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Re: “Science has a spot in voucher debates” (My View, April 16).
I share Brandon Haught’s desire for sound science education in Florida. I, too, am troubled that schools teach creationism, a nonscientific, ahistorical account of the origins of our world and our species.
Where Haught and I differ, though, is in our interpretation of the role school vouchers play in promoting such teaching.
Let me start with some facts.
Gallup polling consistently finds about 45 percent of the population of the United States believing in creationism. Note, this cannot possibly be attributed to the pernicious effects of vouchers, or private schools writ large, as approximately one half of 1 percent of students participate in voucher programs and at no point in the last 50 years have more than 12 percent or so of students attended private schools.
It appears that large numbers of students are graduating from public schools as creationists.
How could something like this happen?
Well, in a 2011 issue of Science magazine, Penn State political scientists Michael Berkman and Eric Plutzer surveyed a nationally representative sample of public high-school biology teachers and found that only 28 percent of them consistently implement National Research Council standards for the teaching of evolution.
Thirteen percent of biology teachers explicitly teach creationism or intelligent design. Sixty percent hedge by neither strongly advocating for evolution or creationism.
In fact, public schools do not have a particularly good track record in teaching most scientific topics.
On the most recent administration of the National Assessment for Education Progress, only 28 percent of Florida students scored proficient or better on the science portion of the exam. This occurs even though the state has enumerated science standards and tests students regularly on them. Clearly, those administrative tools are not enough to ensure fidelity to sound science pedagogy.
But on the specific issue of creationism, the explanation is relatively straightforward. Public schools teach creationism because they are, at their core, political institutions. They are governed by elected officials. If a majority of the voting public in a particular jurisdiction believes in creationism, they will advocate for creationism to be taught in the public schools.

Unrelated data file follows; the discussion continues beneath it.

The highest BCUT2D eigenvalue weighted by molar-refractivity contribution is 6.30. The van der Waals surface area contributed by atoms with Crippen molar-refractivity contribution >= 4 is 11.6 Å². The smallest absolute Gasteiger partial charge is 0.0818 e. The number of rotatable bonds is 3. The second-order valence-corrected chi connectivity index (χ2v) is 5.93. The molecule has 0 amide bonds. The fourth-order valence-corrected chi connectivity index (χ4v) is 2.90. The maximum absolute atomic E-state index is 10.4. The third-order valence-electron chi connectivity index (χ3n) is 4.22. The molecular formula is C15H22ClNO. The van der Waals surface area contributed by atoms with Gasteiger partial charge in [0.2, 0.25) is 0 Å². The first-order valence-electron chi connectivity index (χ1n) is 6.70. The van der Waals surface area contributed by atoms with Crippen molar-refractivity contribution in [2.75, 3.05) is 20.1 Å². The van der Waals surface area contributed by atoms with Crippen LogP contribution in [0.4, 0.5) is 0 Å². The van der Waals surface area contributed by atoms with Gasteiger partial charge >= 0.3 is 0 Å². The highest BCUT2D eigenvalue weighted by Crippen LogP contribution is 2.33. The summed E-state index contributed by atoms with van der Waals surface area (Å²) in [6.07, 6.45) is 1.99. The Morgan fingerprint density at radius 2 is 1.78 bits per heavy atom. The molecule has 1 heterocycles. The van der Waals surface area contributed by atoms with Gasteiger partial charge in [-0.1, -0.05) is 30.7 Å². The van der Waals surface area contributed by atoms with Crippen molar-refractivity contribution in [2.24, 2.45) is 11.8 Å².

In 2008, Louisiana passed the Science Education Act, which allowed public-school teachers to supplement science instruction with texts critical of evolution. In 2012, Tennessee passed a similar law. From 2005 to 2007, Kansas science standards promoted intelligent design and “teaching the controversy” about evolution and creationism. If you have time, watch the documentary “The Revisionaries,” which chronicles the Texas State Board of Education’s efforts to include creationism in public schools.
This is the cold reality of living in a big, diverse, pluralistic society — sometimes folks believe stuff that we think is dumb, and sometimes those folks win elections.
So what do you do if you are a person who lives in an area where the preponderance of the voting population believes in creationism? If you’re wealthier, you can move to the attendance zone of a school that teaches evolution or pay for your child to attend a private school that offers the correct interpretation of scientific history. If you’re poor, you’re out of luck. You will be legally compelled to send your child to a public school that teaches something you know is wrong.
That is, unless your state has a voucher program.
Then, you can use that voucher to attend a school that doesn’t promote creationism. Sure, schools that promote creationism will still exist, and will be supported by tax dollars, and that is unfortunate. But no one will be legally compelled to attend them, unlike now. All things considered, that is a step in the right direction.
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